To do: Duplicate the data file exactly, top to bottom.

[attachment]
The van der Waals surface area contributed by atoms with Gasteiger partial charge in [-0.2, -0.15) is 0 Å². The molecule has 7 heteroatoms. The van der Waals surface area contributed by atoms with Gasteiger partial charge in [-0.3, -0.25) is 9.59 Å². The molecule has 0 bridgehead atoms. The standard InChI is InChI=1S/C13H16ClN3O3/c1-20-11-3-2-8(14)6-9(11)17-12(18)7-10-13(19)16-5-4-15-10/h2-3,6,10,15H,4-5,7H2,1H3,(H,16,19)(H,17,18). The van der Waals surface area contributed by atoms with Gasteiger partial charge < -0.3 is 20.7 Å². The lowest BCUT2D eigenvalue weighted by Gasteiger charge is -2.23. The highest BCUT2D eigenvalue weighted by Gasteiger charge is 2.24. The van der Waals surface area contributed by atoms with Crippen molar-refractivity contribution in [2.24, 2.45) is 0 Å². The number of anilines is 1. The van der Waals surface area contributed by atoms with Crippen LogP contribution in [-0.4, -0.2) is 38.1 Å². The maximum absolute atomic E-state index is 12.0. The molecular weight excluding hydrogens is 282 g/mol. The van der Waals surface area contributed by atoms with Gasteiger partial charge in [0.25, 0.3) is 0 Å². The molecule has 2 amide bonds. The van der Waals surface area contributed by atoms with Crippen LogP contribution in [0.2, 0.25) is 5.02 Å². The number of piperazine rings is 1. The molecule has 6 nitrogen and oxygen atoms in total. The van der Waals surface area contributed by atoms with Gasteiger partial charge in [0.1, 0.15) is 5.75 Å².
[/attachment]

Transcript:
The van der Waals surface area contributed by atoms with Gasteiger partial charge in [-0.2, -0.15) is 0 Å². The molecule has 7 heteroatoms. The van der Waals surface area contributed by atoms with Gasteiger partial charge in [-0.3, -0.25) is 9.59 Å². The molecule has 0 bridgehead atoms. The standard InChI is InChI=1S/C13H16ClN3O3/c1-20-11-3-2-8(14)6-9(11)17-12(18)7-10-13(19)16-5-4-15-10/h2-3,6,10,15H,4-5,7H2,1H3,(H,16,19)(H,17,18). The van der Waals surface area contributed by atoms with Gasteiger partial charge < -0.3 is 20.7 Å². The lowest BCUT2D eigenvalue weighted by Gasteiger charge is -2.23. The highest BCUT2D eigenvalue weighted by Gasteiger charge is 2.24. The van der Waals surface area contributed by atoms with Crippen molar-refractivity contribution in [2.24, 2.45) is 0 Å². The number of anilines is 1. The van der Waals surface area contributed by atoms with Crippen LogP contribution in [-0.4, -0.2) is 38.1 Å². The maximum absolute atomic E-state index is 12.0. The molecular weight excluding hydrogens is 282 g/mol. The van der Waals surface area contributed by atoms with Gasteiger partial charge in [0.25, 0.3) is 0 Å². The molecule has 2 amide bonds. The van der Waals surface area contributed by atoms with Crippen LogP contribution in [0.2, 0.25) is 5.02 Å². The number of piperazine rings is 1. The molecule has 6 nitrogen and oxygen atoms in total. The van der Waals surface area contributed by atoms with Gasteiger partial charge in [0.1, 0.15) is 5.75 Å².